Disabling hearing loss impacts 466 million people around the world according to the World Health Organization. And that number is expected to rise—a study by Johns Hopkins University concluded that the number of Americans aged 20 and older who suffer from hearing loss will double over the next 43 years.
One of the biggest factors affecting hearing is age. People may naturally lose some ability to hear well as they grow older (age-related hearing loss). More often though, hearing loss is the result of years of exposure to loud noises. Just as exposure to sunlight over a long period of time has a cumulative effect on the appearance and overall health of our skin, exposure to noise at high volumes—whether acute or chronic—can impact our ability to hear and can lead to hearing loss.
Prevention is the Best Medicine
Here are some quick tips to protect hearing and limit potential for long-term hearing loss.
1. Avoid loud noise whenever possible.
2. Wear ear protection in loud environments—like at a rock concert or around machinery.
3. Use headphones and personal devices at safe volumes.
4. Have hearing tested regularly.
Fortunately, advances in hearing aid and assistive listening technology mean people suffering from hearing loss have more tools than ever to help them hear sound clearly and engage more fully with others and their surroundings. Consider these four assistive listening technologies and their applicability in different environments.
Radio Frequency (RF)
Radio frequency transmits audio from a source to a receiver—this could be a person’s hearing aid or a small receiver worn around the neck—via the DECT 1.9 GHz, 72 MHz or 216 MHz FM bands. This technology works similarly to a radio station that broadcasts audio to individual receivers. RF systems are ideal for large venues such as outdoor stadiums or theaters because RF is able to travel great distances.
IR systems use infrared light to transmit audio from a source to a receiver. Similar to RF, IR systems can deliver sound directly to a user’s hearing aid or to a receiver that he/she carries or wears around the neck. Unlike RF, infrared cannot penetrate walls or other obstructions. This limitation makes IR technology ideal for courtrooms, classrooms, conference rooms, adjacent theaters, and other venues where spillover of sound would be disruptive to others or breach confidentiality.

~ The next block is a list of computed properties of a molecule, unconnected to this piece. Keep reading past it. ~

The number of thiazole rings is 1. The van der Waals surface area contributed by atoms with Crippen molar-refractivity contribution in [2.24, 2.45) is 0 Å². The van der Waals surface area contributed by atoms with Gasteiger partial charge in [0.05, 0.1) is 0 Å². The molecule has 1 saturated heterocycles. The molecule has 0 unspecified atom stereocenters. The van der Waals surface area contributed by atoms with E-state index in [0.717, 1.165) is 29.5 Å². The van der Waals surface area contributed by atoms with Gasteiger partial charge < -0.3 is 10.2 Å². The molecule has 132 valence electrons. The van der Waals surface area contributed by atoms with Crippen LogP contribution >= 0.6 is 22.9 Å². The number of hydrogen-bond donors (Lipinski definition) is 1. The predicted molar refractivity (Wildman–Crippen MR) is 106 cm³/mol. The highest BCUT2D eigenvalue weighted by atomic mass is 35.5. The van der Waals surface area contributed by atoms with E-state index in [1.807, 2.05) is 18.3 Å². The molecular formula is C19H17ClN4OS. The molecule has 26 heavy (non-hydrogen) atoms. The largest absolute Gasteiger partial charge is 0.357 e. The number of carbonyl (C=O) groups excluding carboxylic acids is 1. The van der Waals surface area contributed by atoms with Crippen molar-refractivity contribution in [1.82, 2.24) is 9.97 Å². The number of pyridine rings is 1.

Hearing aid wearers and those with cochlear implants often prefer induction loop systems to any other assistive listening system (ALS) because they are easy and discrete—there is no need to check out a separate receiver. Induction loop systems feature a loop of wire around a venue that creates an electromagnetic field within the parameters of the loop. Audio signal is broadcast via this electromagnetic field to users wearing cochlear implants, telecoil (t-coil) equipped hearing aids or a loop receiver (either hand-held or worn around the neck). Cochlear implant and t-coil hearing aid users experience clear sound delivered directly to their ear and uniquely calibrated to their specific hearing needs. Induction loops are ideal in classrooms, theaters, concert halls, houses of worship, public transit centers, auditoriums, and homes.
Wireless assistive listening systems (ALS) stream sound wirelessly from a source directly to an individual’s smartphone. Users can hear sound streamed to their smartphone through headphones or directly via their Bluetooth-enabled hearing aids. Wi-Fi enabled ALS are ideal for crowded environments featuring multiple audio sources (think several TV screens) such as bars, restaurants, airports, building lobbies, student centers, and office waiting rooms. Wireless ALS are also beneficial in houses of worship and classrooms. Because of the ubiquity of smartphones and personal devices, venues do not need to manage, loan, clean or store receivers.
The Bottom Line
Regardless of venue size, there’s an assistive listening system tailored to fit the needs of both the environment and the user.